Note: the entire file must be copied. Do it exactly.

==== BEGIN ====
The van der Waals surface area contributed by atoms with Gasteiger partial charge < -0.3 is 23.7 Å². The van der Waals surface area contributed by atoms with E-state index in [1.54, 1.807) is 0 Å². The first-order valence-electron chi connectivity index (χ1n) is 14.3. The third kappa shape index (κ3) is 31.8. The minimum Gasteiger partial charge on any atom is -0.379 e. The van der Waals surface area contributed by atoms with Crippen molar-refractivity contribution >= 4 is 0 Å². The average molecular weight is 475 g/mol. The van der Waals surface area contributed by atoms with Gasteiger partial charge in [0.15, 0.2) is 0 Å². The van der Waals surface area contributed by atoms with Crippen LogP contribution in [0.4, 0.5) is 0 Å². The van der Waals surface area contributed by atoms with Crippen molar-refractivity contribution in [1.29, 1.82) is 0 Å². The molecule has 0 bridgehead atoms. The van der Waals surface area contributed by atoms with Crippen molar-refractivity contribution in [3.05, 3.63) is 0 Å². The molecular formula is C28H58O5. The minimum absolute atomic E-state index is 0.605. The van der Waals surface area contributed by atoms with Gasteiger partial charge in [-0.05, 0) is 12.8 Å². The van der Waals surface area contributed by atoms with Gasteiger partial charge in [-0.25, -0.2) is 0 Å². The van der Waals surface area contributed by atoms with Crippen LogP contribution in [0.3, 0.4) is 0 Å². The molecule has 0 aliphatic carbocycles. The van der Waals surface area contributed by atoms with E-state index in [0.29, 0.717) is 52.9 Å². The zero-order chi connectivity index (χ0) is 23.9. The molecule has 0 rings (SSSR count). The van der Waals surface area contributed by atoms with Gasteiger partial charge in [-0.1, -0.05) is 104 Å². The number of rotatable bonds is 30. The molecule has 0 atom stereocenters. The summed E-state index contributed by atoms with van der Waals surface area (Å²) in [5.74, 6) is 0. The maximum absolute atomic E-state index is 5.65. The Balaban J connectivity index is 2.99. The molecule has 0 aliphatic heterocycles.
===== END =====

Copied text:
The van der Waals surface area contributed by atoms with Gasteiger partial charge < -0.3 is 23.7 Å². The van der Waals surface area contributed by atoms with E-state index in [1.54, 1.807) is 0 Å². The first-order valence-electron chi connectivity index (χ1n) is 14.3. The third kappa shape index (κ3) is 31.8. The minimum Gasteiger partial charge on any atom is -0.379 e. The van der Waals surface area contributed by atoms with Crippen molar-refractivity contribution >= 4 is 0 Å². The average molecular weight is 475 g/mol. The van der Waals surface area contributed by atoms with Gasteiger partial charge in [0.15, 0.2) is 0 Å². The van der Waals surface area contributed by atoms with Crippen LogP contribution in [0.4, 0.5) is 0 Å². The van der Waals surface area contributed by atoms with Crippen molar-refractivity contribution in [1.29, 1.82) is 0 Å². The molecule has 0 bridgehead atoms. The van der Waals surface area contributed by atoms with Crippen molar-refractivity contribution in [3.05, 3.63) is 0 Å². The molecular formula is C28H58O5. The minimum absolute atomic E-state index is 0.605. The van der Waals surface area contributed by atoms with Gasteiger partial charge in [-0.05, 0) is 12.8 Å². The van der Waals surface area contributed by atoms with Gasteiger partial charge in [-0.25, -0.2) is 0 Å². The van der Waals surface area contributed by atoms with Crippen LogP contribution in [0.3, 0.4) is 0 Å². The molecule has 0 aliphatic carbocycles. The van der Waals surface area contributed by atoms with E-state index in [0.29, 0.717) is 52.9 Å². The zero-order chi connectivity index (χ0) is 23.9. The molecule has 0 rings (SSSR count). The van der Waals surface area contributed by atoms with Gasteiger partial charge in [-0.1, -0.05) is 104 Å². The number of rotatable bonds is 30. The molecule has 0 atom stereocenters. The summed E-state index contributed by atoms with van der Waals surface area (Å²) in [5.74, 6) is 0. The maximum absolute atomic E-state index is 5.65. The Balaban J connectivity index is 2.99. The molecule has 0 aliphatic heterocycles.